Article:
Fourth session of Commonwealth Communities leads to dynamic conversation on how to cultivate equity in municipal budgeting practices

Ryan Bowers, Activest, Budgeting for Equity Framework
Ryan Bowers, Co-Founder of Activest presents on his budgeting for equity framework during the fourth session of Commonwealth Communities.

Engaging in equitable budgeting practices is important on all levels of government, but especially at the local level, it is essential to ensure that community members are informed and empowered to participate in budgetary practices. In the next-to-last session of Commonwealth Communities: Smart Growth Strategies for Our Emergent Future, expert speakers described different tactics for promoting equity in municipal budgets. They touched on important concepts such as participatory budgeting, strategic funding opportunities, and social risk in the municipal market.

How can the complexities of municipal leadership be addressed?

When discussing the overlap between municipal authorities, Detroit serves as a good example. Given Detroit’s unique position as a post-industrial city that continues to develop with no new population growth, balancing the municipal budget in an equitable way is particularly challenging. Some strategies that Jan Anderson, Director of Outcome Budgeting for the City of Detroit, has deployed to address some of these inequalities include hardcoding remedies in the City Charter to include a reparations task force; focusing on the results of equitable practices rather than the process; and ensuring public engagement on controversial proposals like the 2020 Blight Bond.

“What is the extent to which local governments can make up for global disasters?”

Jan Anderson, Director of Outcome Budgeting, City of Detroit

Similarly, there are 351 independent zoning jurisdictions in Massachusetts, creating issues with small-scale decision making. Housing has the opposite problem in Massachusetts as it does in Detroit, Chris Kluchman, Deputy Director of Community Services with Massachusetts DHCD said, as there isn’t enough housing production to meet the needs of the population. Much of Ms. Kluchman’s work has focused on legalizing the development of multifamily housing near transit. She has also facilitated the creation of the Housing Choice Initiative, the goal of which is to build 135,000 new housing units by 2025, amounting to 17,000 units per year. Throughout her remarks, Ms. Kluchman emphasized the importance of increased housing density, housing-friendly zoning amendments, and housing legislation reform.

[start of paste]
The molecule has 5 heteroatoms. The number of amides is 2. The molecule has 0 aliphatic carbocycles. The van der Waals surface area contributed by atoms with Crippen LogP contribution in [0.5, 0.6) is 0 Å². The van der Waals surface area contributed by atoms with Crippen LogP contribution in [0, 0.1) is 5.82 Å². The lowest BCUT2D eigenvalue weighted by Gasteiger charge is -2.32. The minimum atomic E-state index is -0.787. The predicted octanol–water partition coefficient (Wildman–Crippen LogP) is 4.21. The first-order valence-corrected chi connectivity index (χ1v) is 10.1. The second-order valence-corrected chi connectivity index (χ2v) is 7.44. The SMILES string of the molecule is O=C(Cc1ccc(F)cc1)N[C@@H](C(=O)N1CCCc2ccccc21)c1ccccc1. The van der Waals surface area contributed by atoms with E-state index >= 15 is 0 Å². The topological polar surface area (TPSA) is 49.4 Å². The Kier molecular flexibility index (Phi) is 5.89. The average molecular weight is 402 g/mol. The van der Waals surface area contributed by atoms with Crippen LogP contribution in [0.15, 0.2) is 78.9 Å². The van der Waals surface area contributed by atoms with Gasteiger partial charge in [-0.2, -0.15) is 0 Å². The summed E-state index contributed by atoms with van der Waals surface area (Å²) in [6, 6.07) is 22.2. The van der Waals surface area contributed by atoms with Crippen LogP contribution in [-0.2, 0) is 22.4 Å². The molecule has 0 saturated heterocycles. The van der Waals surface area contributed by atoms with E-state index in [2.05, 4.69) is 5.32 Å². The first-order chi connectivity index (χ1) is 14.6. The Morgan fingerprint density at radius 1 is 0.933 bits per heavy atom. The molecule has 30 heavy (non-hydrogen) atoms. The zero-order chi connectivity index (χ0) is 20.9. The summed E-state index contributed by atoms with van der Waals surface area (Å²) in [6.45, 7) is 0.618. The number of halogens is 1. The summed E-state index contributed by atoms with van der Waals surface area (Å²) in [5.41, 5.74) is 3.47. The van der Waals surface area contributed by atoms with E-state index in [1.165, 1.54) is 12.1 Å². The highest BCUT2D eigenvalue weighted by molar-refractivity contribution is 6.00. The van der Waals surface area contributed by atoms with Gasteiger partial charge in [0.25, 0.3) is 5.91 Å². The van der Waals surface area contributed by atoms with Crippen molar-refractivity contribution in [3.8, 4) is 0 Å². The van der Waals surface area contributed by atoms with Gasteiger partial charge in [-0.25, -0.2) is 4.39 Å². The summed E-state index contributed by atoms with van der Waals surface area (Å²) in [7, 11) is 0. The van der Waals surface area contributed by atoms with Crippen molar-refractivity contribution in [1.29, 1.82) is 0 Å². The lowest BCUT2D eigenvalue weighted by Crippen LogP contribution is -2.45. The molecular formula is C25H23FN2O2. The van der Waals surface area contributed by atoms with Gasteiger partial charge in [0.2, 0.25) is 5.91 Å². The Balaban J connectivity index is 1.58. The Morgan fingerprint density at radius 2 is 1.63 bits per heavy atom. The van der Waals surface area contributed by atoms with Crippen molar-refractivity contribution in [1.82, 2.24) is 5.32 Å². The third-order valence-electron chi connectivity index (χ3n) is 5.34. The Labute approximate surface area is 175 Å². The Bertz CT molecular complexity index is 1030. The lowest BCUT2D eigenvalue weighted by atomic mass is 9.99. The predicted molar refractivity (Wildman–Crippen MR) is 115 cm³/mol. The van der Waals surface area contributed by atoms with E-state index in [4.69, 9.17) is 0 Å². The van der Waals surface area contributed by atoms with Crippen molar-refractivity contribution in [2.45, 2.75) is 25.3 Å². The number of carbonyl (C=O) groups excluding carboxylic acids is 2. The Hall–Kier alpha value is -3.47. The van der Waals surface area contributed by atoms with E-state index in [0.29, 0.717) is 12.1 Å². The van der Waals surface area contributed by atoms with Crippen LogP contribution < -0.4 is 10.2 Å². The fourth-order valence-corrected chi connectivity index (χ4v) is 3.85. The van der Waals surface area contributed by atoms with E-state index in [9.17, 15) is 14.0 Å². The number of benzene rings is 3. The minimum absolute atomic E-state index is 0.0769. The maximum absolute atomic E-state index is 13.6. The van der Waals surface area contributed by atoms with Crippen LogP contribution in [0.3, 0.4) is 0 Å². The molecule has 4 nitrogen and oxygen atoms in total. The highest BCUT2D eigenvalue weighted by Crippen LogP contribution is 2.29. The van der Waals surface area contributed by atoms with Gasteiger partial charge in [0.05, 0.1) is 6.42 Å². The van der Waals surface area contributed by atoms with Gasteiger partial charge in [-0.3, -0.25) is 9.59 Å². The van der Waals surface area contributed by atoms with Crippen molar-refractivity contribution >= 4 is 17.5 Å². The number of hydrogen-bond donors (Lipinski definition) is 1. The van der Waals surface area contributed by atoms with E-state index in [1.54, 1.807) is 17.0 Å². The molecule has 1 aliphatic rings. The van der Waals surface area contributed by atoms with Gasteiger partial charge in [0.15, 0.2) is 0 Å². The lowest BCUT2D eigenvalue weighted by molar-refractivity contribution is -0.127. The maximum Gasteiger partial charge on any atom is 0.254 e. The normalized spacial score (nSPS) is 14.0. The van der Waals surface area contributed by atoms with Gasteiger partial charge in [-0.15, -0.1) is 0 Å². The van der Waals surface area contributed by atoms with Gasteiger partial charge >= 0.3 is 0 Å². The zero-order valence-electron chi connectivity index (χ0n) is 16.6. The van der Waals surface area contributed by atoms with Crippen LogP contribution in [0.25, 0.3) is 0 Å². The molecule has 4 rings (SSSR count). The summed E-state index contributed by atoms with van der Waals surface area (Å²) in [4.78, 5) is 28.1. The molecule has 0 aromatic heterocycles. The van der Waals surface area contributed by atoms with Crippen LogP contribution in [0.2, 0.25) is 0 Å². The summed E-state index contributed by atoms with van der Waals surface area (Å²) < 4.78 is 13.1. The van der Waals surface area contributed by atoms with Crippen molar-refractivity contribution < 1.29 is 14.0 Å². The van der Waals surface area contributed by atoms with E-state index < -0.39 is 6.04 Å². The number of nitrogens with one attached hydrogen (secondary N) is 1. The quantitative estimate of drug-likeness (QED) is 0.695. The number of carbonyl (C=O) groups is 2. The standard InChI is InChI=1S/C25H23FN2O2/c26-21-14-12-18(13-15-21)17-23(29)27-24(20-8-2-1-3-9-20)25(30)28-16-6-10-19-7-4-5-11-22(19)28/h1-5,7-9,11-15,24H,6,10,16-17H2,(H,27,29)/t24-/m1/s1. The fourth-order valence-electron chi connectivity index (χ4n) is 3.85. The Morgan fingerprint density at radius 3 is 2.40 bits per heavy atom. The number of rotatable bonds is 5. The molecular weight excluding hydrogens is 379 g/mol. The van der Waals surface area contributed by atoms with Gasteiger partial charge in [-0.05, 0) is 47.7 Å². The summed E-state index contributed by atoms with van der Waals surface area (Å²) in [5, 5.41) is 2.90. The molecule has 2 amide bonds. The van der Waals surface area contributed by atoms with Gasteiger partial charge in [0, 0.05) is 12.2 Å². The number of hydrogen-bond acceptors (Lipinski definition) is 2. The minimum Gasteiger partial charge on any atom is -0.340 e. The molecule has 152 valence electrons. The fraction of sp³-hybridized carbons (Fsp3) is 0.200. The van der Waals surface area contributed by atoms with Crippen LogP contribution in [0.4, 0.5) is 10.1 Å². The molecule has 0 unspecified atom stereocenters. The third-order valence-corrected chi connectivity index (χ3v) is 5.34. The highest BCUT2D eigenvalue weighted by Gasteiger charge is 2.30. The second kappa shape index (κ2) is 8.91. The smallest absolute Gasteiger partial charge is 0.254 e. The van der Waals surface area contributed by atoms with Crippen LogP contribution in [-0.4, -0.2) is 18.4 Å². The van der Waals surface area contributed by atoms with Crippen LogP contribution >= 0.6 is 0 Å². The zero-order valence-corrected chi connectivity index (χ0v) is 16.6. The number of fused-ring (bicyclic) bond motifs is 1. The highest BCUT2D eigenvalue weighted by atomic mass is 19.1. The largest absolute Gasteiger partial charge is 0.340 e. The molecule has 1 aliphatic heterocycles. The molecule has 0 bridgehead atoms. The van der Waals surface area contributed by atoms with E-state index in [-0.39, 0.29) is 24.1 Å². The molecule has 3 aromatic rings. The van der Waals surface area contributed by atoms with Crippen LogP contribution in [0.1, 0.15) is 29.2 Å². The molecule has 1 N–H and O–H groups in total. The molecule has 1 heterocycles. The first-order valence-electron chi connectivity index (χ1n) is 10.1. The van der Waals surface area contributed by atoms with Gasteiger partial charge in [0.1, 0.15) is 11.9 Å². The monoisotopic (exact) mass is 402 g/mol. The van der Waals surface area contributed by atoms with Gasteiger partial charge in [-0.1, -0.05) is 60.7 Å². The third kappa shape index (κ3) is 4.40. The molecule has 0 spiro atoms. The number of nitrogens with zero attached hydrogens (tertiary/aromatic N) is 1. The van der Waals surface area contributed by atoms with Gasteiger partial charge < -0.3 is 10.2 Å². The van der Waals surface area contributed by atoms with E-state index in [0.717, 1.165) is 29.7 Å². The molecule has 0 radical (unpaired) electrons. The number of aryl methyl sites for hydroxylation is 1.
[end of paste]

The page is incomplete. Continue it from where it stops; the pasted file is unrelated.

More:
Hear more about equitable housing—and why equity demands a complete overhaul of land use policy—from SGA President & CEO Calvin Gladney in this month’s Nonprofit Quarterly.

Can justice and equity be addressed through budgetary practices?

Ryan Bowers, Co-Founder of Activest reminded us that social risk can be quantified in the municipal market. Through the creation of a fiscal justice framework, Mr. Bowers allowed cities and towns to see how missed pricing shows up in public finance and how it disproportionately affects people of color. Another tool for towns and cities to use is the Accounting for Equity Framework, used in the Social Justice Bonds Report. This tool was created to assist in the analysis of how municipal fiscal practices can cause unintended inequity in cities, and how these inequitable practices are costly and can erode the legitimacy of democracy.

Bringing the conversation to a community level reflects the importance of ensuring that communities are able to work together to decide how money is spent, and that they need support from local leaders. Kristiana De Leon, Co-Executive of the Participatory Budgeting Project, provided a detailed description of participatory budgeting, a democratic process intended to allow communities to directly decide how part of public budgets are spent.

“Participatory budgeting is not about finding new money, but thinking about where you’re willing to engage in robust community involvement.”

Kristiana De Leon, Co-Executive Director, Participatory Budgeting Project

Ms. De Leon rounded out her remarks by stating that money matters, and that money can empower communities to use the skills and expertise they already have to create equitable outcomes.

Kristiana De Leon presentation on participatory budgeting.
Kristiana De Leon describes the process of participatory budgeting during the fourth session of Commonwealth Communities.

The next, and final, session of Commonwealth Communities: Smart Growth Strategies for Our Emergent Future takes place on Wednesday, December 15th from 10:00am-12:00pm EDT. The session will cover topics such as zoning reform, equitable zoning policies, and form-based codes. Register here.